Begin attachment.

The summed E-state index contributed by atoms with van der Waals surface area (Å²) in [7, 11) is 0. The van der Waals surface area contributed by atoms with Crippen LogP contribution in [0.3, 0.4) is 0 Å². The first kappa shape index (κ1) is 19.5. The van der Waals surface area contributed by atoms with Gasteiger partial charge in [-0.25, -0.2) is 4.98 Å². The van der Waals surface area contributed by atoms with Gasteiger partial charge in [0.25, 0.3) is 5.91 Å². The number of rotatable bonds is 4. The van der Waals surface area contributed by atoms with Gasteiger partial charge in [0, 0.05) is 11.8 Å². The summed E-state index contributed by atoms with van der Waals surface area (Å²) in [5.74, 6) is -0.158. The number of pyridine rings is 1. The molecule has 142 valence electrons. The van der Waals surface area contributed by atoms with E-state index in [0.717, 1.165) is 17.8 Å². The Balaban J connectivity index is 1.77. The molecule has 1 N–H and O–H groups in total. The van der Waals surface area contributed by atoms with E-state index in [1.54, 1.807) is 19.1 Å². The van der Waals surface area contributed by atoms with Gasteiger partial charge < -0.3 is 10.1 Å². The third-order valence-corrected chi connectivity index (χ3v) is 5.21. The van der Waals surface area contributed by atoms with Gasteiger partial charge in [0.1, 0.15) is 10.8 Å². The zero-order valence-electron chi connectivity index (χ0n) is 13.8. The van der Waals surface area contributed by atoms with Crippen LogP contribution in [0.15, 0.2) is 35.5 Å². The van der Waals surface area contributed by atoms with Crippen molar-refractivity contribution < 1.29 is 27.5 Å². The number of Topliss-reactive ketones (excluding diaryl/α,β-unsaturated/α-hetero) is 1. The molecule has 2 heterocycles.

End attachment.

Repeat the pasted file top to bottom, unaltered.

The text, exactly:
The summed E-state index contributed by atoms with van der Waals surface area (Å²) in [7, 11) is 0. The van der Waals surface area contributed by atoms with Crippen LogP contribution in [0.3, 0.4) is 0 Å². The first kappa shape index (κ1) is 19.5. The van der Waals surface area contributed by atoms with Gasteiger partial charge in [-0.25, -0.2) is 4.98 Å². The van der Waals surface area contributed by atoms with Gasteiger partial charge in [0.25, 0.3) is 5.91 Å². The number of rotatable bonds is 4. The van der Waals surface area contributed by atoms with Gasteiger partial charge in [0, 0.05) is 11.8 Å². The summed E-state index contributed by atoms with van der Waals surface area (Å²) in [5.74, 6) is -0.158. The number of pyridine rings is 1. The molecule has 142 valence electrons. The van der Waals surface area contributed by atoms with E-state index in [0.717, 1.165) is 17.8 Å². The Balaban J connectivity index is 1.77. The molecule has 1 N–H and O–H groups in total. The van der Waals surface area contributed by atoms with E-state index in [1.54, 1.807) is 19.1 Å². The van der Waals surface area contributed by atoms with Gasteiger partial charge < -0.3 is 10.1 Å². The third-order valence-corrected chi connectivity index (χ3v) is 5.21. The van der Waals surface area contributed by atoms with Gasteiger partial charge in [0.1, 0.15) is 10.8 Å². The zero-order valence-electron chi connectivity index (χ0n) is 13.8. The van der Waals surface area contributed by atoms with Crippen LogP contribution in [0.15, 0.2) is 35.5 Å². The van der Waals surface area contributed by atoms with Crippen molar-refractivity contribution < 1.29 is 27.5 Å². The number of Topliss-reactive ketones (excluding diaryl/α,β-unsaturated/α-hetero) is 1. The molecule has 2 heterocycles.